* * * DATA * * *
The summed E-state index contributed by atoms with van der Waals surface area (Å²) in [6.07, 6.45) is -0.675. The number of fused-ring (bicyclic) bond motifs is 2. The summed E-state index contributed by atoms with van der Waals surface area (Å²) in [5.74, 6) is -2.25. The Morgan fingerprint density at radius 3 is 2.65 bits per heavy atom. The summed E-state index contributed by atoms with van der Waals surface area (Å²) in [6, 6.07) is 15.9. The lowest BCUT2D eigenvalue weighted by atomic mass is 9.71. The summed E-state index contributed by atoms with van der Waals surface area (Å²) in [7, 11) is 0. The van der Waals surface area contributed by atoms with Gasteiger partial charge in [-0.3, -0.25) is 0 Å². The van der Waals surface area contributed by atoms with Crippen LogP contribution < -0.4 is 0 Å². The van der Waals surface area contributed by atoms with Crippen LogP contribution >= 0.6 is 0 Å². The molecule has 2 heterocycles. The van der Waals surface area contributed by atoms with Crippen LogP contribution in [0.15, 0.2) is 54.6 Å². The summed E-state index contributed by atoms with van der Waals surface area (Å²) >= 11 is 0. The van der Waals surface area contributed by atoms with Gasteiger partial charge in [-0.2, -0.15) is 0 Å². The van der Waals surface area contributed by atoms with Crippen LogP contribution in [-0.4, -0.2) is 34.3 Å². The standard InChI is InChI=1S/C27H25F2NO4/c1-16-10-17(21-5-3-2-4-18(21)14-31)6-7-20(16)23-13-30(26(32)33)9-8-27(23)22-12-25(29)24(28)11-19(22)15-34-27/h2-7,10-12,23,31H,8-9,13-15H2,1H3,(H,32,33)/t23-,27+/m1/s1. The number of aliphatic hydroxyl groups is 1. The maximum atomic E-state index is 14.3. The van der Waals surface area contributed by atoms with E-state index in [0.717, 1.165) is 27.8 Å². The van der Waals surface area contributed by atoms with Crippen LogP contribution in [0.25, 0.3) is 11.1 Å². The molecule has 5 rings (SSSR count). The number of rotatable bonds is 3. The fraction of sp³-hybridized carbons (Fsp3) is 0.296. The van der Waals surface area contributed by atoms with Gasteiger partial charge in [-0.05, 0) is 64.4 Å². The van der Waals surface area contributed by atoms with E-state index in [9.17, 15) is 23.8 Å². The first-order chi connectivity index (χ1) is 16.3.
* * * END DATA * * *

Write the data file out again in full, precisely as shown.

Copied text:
The summed E-state index contributed by atoms with van der Waals surface area (Å²) in [6.07, 6.45) is -0.675. The number of fused-ring (bicyclic) bond motifs is 2. The summed E-state index contributed by atoms with van der Waals surface area (Å²) in [5.74, 6) is -2.25. The Morgan fingerprint density at radius 3 is 2.65 bits per heavy atom. The summed E-state index contributed by atoms with van der Waals surface area (Å²) in [6, 6.07) is 15.9. The lowest BCUT2D eigenvalue weighted by atomic mass is 9.71. The summed E-state index contributed by atoms with van der Waals surface area (Å²) in [7, 11) is 0. The van der Waals surface area contributed by atoms with Gasteiger partial charge in [-0.3, -0.25) is 0 Å². The van der Waals surface area contributed by atoms with Crippen LogP contribution < -0.4 is 0 Å². The van der Waals surface area contributed by atoms with Crippen LogP contribution >= 0.6 is 0 Å². The molecule has 2 heterocycles. The van der Waals surface area contributed by atoms with Crippen LogP contribution in [0.15, 0.2) is 54.6 Å². The summed E-state index contributed by atoms with van der Waals surface area (Å²) >= 11 is 0. The van der Waals surface area contributed by atoms with Gasteiger partial charge in [-0.2, -0.15) is 0 Å². The van der Waals surface area contributed by atoms with Crippen LogP contribution in [-0.4, -0.2) is 34.3 Å². The standard InChI is InChI=1S/C27H25F2NO4/c1-16-10-17(21-5-3-2-4-18(21)14-31)6-7-20(16)23-13-30(26(32)33)9-8-27(23)22-12-25(29)24(28)11-19(22)15-34-27/h2-7,10-12,23,31H,8-9,13-15H2,1H3,(H,32,33)/t23-,27+/m1/s1. The number of aliphatic hydroxyl groups is 1. The maximum atomic E-state index is 14.3. The van der Waals surface area contributed by atoms with E-state index in [0.717, 1.165) is 27.8 Å². The van der Waals surface area contributed by atoms with Crippen LogP contribution in [0.25, 0.3) is 11.1 Å². The molecule has 5 rings (SSSR count). The number of rotatable bonds is 3. The fraction of sp³-hybridized carbons (Fsp3) is 0.296. The van der Waals surface area contributed by atoms with Gasteiger partial charge in [-0.05, 0) is 64.4 Å². The van der Waals surface area contributed by atoms with E-state index in [9.17, 15) is 23.8 Å². The first-order chi connectivity index (χ1) is 16.3.